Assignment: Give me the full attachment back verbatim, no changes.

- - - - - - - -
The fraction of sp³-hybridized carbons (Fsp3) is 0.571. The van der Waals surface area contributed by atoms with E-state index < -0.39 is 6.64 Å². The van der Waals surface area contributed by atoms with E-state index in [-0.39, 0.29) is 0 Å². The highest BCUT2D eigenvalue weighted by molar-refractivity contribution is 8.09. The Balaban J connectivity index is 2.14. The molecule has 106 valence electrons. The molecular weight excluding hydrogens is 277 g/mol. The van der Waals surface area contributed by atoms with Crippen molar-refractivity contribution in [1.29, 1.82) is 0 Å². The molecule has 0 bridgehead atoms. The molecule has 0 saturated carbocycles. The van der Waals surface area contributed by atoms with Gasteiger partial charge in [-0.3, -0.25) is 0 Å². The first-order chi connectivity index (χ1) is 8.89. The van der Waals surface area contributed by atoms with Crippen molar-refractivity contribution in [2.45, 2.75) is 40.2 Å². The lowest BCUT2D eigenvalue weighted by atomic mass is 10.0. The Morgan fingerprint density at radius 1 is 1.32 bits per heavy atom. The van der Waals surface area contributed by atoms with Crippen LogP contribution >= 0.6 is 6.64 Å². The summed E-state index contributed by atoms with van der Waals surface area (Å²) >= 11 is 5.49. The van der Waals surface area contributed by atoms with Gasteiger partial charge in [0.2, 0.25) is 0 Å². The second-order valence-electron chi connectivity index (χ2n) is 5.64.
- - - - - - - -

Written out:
The fraction of sp³-hybridized carbons (Fsp3) is 0.571. The van der Waals surface area contributed by atoms with E-state index < -0.39 is 6.64 Å². The van der Waals surface area contributed by atoms with E-state index in [-0.39, 0.29) is 0 Å². The highest BCUT2D eigenvalue weighted by molar-refractivity contribution is 8.09. The Balaban J connectivity index is 2.14. The molecule has 106 valence electrons. The molecular weight excluding hydrogens is 277 g/mol. The van der Waals surface area contributed by atoms with Crippen molar-refractivity contribution in [1.29, 1.82) is 0 Å². The molecule has 0 bridgehead atoms. The molecule has 0 saturated carbocycles. The van der Waals surface area contributed by atoms with Gasteiger partial charge in [-0.3, -0.25) is 0 Å². The first-order chi connectivity index (χ1) is 8.89. The van der Waals surface area contributed by atoms with Crippen molar-refractivity contribution in [2.45, 2.75) is 40.2 Å². The lowest BCUT2D eigenvalue weighted by atomic mass is 10.0. The Morgan fingerprint density at radius 1 is 1.32 bits per heavy atom. The van der Waals surface area contributed by atoms with Crippen LogP contribution >= 0.6 is 6.64 Å². The summed E-state index contributed by atoms with van der Waals surface area (Å²) >= 11 is 5.49. The van der Waals surface area contributed by atoms with Gasteiger partial charge in [0.2, 0.25) is 0 Å². The second-order valence-electron chi connectivity index (χ2n) is 5.64.